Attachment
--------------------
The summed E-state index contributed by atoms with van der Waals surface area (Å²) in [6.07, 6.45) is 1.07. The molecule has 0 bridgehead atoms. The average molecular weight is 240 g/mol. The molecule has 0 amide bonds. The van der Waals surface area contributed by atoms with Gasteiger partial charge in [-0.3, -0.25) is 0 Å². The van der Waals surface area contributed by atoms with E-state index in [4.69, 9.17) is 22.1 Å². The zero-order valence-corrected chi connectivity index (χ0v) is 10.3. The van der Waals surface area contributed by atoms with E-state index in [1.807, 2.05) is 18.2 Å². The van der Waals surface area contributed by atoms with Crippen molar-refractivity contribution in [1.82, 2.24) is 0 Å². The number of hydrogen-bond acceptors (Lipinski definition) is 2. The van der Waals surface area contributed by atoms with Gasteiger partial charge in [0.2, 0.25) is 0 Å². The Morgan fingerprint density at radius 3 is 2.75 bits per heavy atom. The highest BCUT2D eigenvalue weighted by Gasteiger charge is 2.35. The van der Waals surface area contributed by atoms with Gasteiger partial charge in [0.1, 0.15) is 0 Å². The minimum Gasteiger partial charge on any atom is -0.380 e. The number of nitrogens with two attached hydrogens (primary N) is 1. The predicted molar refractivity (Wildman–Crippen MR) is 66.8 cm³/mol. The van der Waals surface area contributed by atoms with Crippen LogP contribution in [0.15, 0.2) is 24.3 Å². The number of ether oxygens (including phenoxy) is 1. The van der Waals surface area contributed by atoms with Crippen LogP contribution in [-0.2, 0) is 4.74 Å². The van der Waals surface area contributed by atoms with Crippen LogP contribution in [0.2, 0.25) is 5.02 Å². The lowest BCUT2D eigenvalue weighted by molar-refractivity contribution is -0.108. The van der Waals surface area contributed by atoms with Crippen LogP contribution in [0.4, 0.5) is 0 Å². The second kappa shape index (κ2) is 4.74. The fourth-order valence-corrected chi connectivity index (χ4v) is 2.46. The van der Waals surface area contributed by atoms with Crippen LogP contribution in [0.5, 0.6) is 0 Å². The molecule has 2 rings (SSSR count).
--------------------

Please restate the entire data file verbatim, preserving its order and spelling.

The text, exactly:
The summed E-state index contributed by atoms with van der Waals surface area (Å²) in [6.07, 6.45) is 1.07. The molecule has 0 bridgehead atoms. The average molecular weight is 240 g/mol. The molecule has 0 amide bonds. The van der Waals surface area contributed by atoms with Gasteiger partial charge in [-0.3, -0.25) is 0 Å². The van der Waals surface area contributed by atoms with E-state index in [4.69, 9.17) is 22.1 Å². The zero-order valence-corrected chi connectivity index (χ0v) is 10.3. The van der Waals surface area contributed by atoms with E-state index in [1.807, 2.05) is 18.2 Å². The van der Waals surface area contributed by atoms with Crippen molar-refractivity contribution in [1.82, 2.24) is 0 Å². The number of hydrogen-bond acceptors (Lipinski definition) is 2. The van der Waals surface area contributed by atoms with Gasteiger partial charge in [0.2, 0.25) is 0 Å². The Morgan fingerprint density at radius 3 is 2.75 bits per heavy atom. The highest BCUT2D eigenvalue weighted by Gasteiger charge is 2.35. The van der Waals surface area contributed by atoms with Gasteiger partial charge in [0.1, 0.15) is 0 Å². The minimum Gasteiger partial charge on any atom is -0.380 e. The number of nitrogens with two attached hydrogens (primary N) is 1. The predicted molar refractivity (Wildman–Crippen MR) is 66.8 cm³/mol. The van der Waals surface area contributed by atoms with Crippen LogP contribution in [0.15, 0.2) is 24.3 Å². The number of ether oxygens (including phenoxy) is 1. The van der Waals surface area contributed by atoms with Crippen LogP contribution in [-0.2, 0) is 4.74 Å². The van der Waals surface area contributed by atoms with Crippen LogP contribution in [0.2, 0.25) is 5.02 Å². The lowest BCUT2D eigenvalue weighted by molar-refractivity contribution is -0.108. The van der Waals surface area contributed by atoms with Crippen LogP contribution in [0.4, 0.5) is 0 Å². The second kappa shape index (κ2) is 4.74. The fourth-order valence-corrected chi connectivity index (χ4v) is 2.46. The van der Waals surface area contributed by atoms with Crippen LogP contribution in [0.5, 0.6) is 0 Å². The molecule has 2 rings (SSSR count).